Dec 21, 2011

As If ...

The only reading I’ve done this week is of tributes on and articles by Christopher Hitchens. One particular piece has stayed in mind. Almost everyone who knew Hitchens seems to unanimously nod their heads that the man was larger than life - everything about him vital, virile, articulate, bursting with energy, both pugnacious and kindly. That even esophageal cancer, one of the most painful forms of the disease, didn’t quite ‘do him in’ is a testament to the man and his almost God-like resilience. His literary output continued unabated, he attended parties (unless he was hospitalised) and till the end, he loved nothing more than a good conversation: "For me, to remember friendship is to recall those conversations that it seemed a sin to break off: the ones that made the sacrifice of the following day a trivial one." He also once said that smoking and drinking were stimulants in a conversation and he remained unapologetic till the end about both habits.

In one of his last columns Hitchens wrote, ‘Like health itself, the loss of such a thing can’t be imagined until it occurs.” Here he is talking about the loss of speech. When the radiation started, one day he discovered that his “voice suddenly rose to a childish (or perhaps piglet-like) piping squeak” and he was no longer “able to stop a New York cab at 30 paces” nor could it like before, “without the help of a microphone, reach the back row and gallery of a crowded debating hall.” Despite the casualness of his delivery, his words tear you.

I’ve been wondering, what made the man tick? Suddenly, two scenes came to mind: one from Polanski’s The Pianist and the other from Milos Foreman’s One flew Over the Cuckoo’s Nest.

One way of accepting life is to look upon it as a series of gains and losses: as Divine retribution and reward; sometimes deserved, often random. He didn’t really deserve to be kicked out of his job; she got what she deserved when she visited him; they really deserved to win the award - that kinda thing. What happens afterwards? What went on in Hitchens’ mind as the nurse left after injecting the last shot of the day, after the drapes had been pulled, and his last visitor left with hollow words of ‘let’s catch up soon’. How did he pull himself up, and fight his way to the table and struggle with the keypad to produce those glorious last articles? What stuff is man made of? I can’t presume what motivated him; such men are special. Genius always is. But for the rest, the antidote surely must be in a state of ‘As If’.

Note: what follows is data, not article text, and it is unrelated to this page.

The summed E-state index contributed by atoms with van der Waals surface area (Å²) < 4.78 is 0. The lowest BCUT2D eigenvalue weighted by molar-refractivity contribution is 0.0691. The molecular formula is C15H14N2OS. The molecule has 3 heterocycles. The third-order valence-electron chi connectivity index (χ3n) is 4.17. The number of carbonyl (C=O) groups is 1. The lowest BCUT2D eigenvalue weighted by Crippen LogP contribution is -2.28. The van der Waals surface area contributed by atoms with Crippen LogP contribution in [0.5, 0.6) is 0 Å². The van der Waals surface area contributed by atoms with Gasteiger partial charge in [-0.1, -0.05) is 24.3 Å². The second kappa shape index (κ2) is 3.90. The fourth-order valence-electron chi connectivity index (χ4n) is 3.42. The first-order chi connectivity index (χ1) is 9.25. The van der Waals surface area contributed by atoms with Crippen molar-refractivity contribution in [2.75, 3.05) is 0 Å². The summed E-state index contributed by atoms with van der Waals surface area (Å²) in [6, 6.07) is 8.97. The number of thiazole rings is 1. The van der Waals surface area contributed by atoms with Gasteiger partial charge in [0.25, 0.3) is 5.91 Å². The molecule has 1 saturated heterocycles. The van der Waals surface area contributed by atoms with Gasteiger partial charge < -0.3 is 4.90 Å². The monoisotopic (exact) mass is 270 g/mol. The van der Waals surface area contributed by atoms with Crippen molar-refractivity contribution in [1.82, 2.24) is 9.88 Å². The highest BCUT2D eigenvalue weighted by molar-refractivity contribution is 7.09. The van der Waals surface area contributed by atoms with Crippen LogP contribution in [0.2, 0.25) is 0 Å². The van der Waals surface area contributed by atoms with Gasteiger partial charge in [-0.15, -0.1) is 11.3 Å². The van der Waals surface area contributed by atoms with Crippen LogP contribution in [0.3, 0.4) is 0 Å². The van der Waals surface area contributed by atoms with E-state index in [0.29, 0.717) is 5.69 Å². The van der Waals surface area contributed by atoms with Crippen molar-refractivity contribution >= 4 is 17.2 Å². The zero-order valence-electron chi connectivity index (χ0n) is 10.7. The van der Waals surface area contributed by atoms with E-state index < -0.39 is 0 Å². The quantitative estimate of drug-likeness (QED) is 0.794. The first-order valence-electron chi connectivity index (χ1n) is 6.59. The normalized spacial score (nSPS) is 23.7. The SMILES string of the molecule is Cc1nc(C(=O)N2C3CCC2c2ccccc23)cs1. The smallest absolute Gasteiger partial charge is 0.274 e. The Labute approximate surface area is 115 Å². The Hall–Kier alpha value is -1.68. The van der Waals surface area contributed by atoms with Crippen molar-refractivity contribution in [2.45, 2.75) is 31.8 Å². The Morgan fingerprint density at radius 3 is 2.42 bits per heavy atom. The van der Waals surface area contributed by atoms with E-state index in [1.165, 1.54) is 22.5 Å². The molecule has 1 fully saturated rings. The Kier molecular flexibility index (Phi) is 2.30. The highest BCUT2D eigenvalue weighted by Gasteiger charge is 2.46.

The people in the Kolkata hospital who went to get well and encountered a sickening reality, what must be going through the minds of their family? Life is not fair; that’s the single, indisputable reality of our lives. The world which we permeate has the power to shape us and unmake us. When this familiar, comforting world crumbles, all known edifices of honesty and kindness disappear. This is when it is important we create a state of As If: to believe that the number tattooed on your wrist, doesn’t make you any less human, any less an individual, than the German officer who looks at you coldly; to believe that the death of your child makes you no more responsible than God who didn’t listen to your prayers; to understand that irrespective of it being labeled a flower without roots, it did change you forever.

The two scenes below describe this state of As If. I’ve lost count of the number of times I’ve viewed these scenes over this year. Enjoy.






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7 comments:

Anonymous said...

I haven't watched Pianist and as always your selection leaves me amazed. Do you always watch films with so much care?
I have been following his blog for a while, and loss and reminders of loss are clearly your forte. I find your writing deeply sad as also uplifting.

mh

Shoumitro said...

I find my thoughts echoed in your blog... nobody could have put it in a better way.

drift wood said...

mh:

Ummm..care? Yes. Someone invested a lot of care in making these films, in playing these roles, right?

I really dunno what to say to the rest. I'm glad you find it uplifting...a lot of it is not really intended as sad, or grieving...it's just life...your, mine, their. At least, i am not sad when i'm writing these. :)

S:

Long time... Thanks.

vaidegi j said...

yes would have to say, youre writing is beautiful when filled with melancholy. You glide through those emotions flawlessly, capturing the essence perfectly.OR maybe it personally moves you more, that it overflows into your works. But come to think of it, you rule roost when emotions abound! And its like a beautiful symphony, what follows! :)

jd said...

my take :)

the irony is while there are many beings on earth practicsing sadhna to achieve a state of moksha(release from rebirth) this gentleman has attained it just by vocalizing his views about God and religion and at the end not blaming God for his demise! .

his soul at last is in peace.

drift wood said...

jd:

Tsk! I dont think CH would believe in moksha/salvation. That's the kind of faith he professed. :)
Yeah, i hope he's at peace.

drift wood said...

V:

Just a lil mush here and a lil thought there and a comment from you, and it all falls into place :)